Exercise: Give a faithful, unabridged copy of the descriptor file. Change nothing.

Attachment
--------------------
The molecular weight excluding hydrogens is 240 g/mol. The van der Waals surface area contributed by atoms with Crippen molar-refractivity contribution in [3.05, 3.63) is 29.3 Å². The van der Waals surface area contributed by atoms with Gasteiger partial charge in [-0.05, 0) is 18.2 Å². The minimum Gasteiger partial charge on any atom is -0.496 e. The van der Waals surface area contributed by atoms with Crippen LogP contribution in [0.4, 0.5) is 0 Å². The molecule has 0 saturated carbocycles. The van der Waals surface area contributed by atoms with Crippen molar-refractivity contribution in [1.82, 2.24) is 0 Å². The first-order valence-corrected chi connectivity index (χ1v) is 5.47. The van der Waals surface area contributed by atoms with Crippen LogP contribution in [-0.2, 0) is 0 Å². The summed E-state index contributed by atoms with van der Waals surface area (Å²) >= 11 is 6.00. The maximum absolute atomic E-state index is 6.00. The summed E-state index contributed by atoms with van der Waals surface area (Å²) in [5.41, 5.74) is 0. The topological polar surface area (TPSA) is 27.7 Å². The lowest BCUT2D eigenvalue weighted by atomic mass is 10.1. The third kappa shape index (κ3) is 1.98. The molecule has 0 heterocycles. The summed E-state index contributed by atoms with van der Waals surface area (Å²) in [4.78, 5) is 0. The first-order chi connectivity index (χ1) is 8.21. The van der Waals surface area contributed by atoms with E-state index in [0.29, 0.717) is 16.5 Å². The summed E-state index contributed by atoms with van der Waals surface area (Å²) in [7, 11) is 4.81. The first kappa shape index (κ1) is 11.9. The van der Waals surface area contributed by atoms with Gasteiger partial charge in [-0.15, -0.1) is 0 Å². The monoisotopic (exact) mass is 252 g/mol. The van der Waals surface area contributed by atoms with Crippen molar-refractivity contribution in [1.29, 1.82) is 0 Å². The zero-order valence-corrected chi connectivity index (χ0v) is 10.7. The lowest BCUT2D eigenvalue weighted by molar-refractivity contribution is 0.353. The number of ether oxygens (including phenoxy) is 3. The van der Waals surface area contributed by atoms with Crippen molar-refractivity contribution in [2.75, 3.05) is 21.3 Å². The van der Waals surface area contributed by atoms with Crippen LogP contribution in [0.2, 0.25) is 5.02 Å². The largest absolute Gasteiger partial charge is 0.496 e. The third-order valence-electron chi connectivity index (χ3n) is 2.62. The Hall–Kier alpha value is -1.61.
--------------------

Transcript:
The molecular weight excluding hydrogens is 240 g/mol. The van der Waals surface area contributed by atoms with Crippen molar-refractivity contribution in [3.05, 3.63) is 29.3 Å². The van der Waals surface area contributed by atoms with Gasteiger partial charge in [-0.05, 0) is 18.2 Å². The minimum Gasteiger partial charge on any atom is -0.496 e. The van der Waals surface area contributed by atoms with Crippen LogP contribution in [0.4, 0.5) is 0 Å². The molecule has 0 saturated carbocycles. The van der Waals surface area contributed by atoms with Crippen molar-refractivity contribution in [1.82, 2.24) is 0 Å². The first-order valence-corrected chi connectivity index (χ1v) is 5.47. The van der Waals surface area contributed by atoms with Crippen LogP contribution in [-0.2, 0) is 0 Å². The summed E-state index contributed by atoms with van der Waals surface area (Å²) >= 11 is 6.00. The maximum absolute atomic E-state index is 6.00. The summed E-state index contributed by atoms with van der Waals surface area (Å²) in [5.41, 5.74) is 0. The topological polar surface area (TPSA) is 27.7 Å². The lowest BCUT2D eigenvalue weighted by atomic mass is 10.1. The third kappa shape index (κ3) is 1.98. The molecule has 0 heterocycles. The summed E-state index contributed by atoms with van der Waals surface area (Å²) in [4.78, 5) is 0. The first-order chi connectivity index (χ1) is 8.21. The van der Waals surface area contributed by atoms with E-state index in [0.29, 0.717) is 16.5 Å². The summed E-state index contributed by atoms with van der Waals surface area (Å²) in [7, 11) is 4.81. The first kappa shape index (κ1) is 11.9. The van der Waals surface area contributed by atoms with Gasteiger partial charge in [-0.15, -0.1) is 0 Å². The monoisotopic (exact) mass is 252 g/mol. The van der Waals surface area contributed by atoms with Crippen molar-refractivity contribution in [1.29, 1.82) is 0 Å². The zero-order valence-corrected chi connectivity index (χ0v) is 10.7. The lowest BCUT2D eigenvalue weighted by molar-refractivity contribution is 0.353. The number of ether oxygens (including phenoxy) is 3. The van der Waals surface area contributed by atoms with Crippen molar-refractivity contribution in [2.75, 3.05) is 21.3 Å². The van der Waals surface area contributed by atoms with Crippen LogP contribution in [0.2, 0.25) is 5.02 Å². The largest absolute Gasteiger partial charge is 0.496 e. The third-order valence-electron chi connectivity index (χ3n) is 2.62. The Hall–Kier alpha value is -1.61.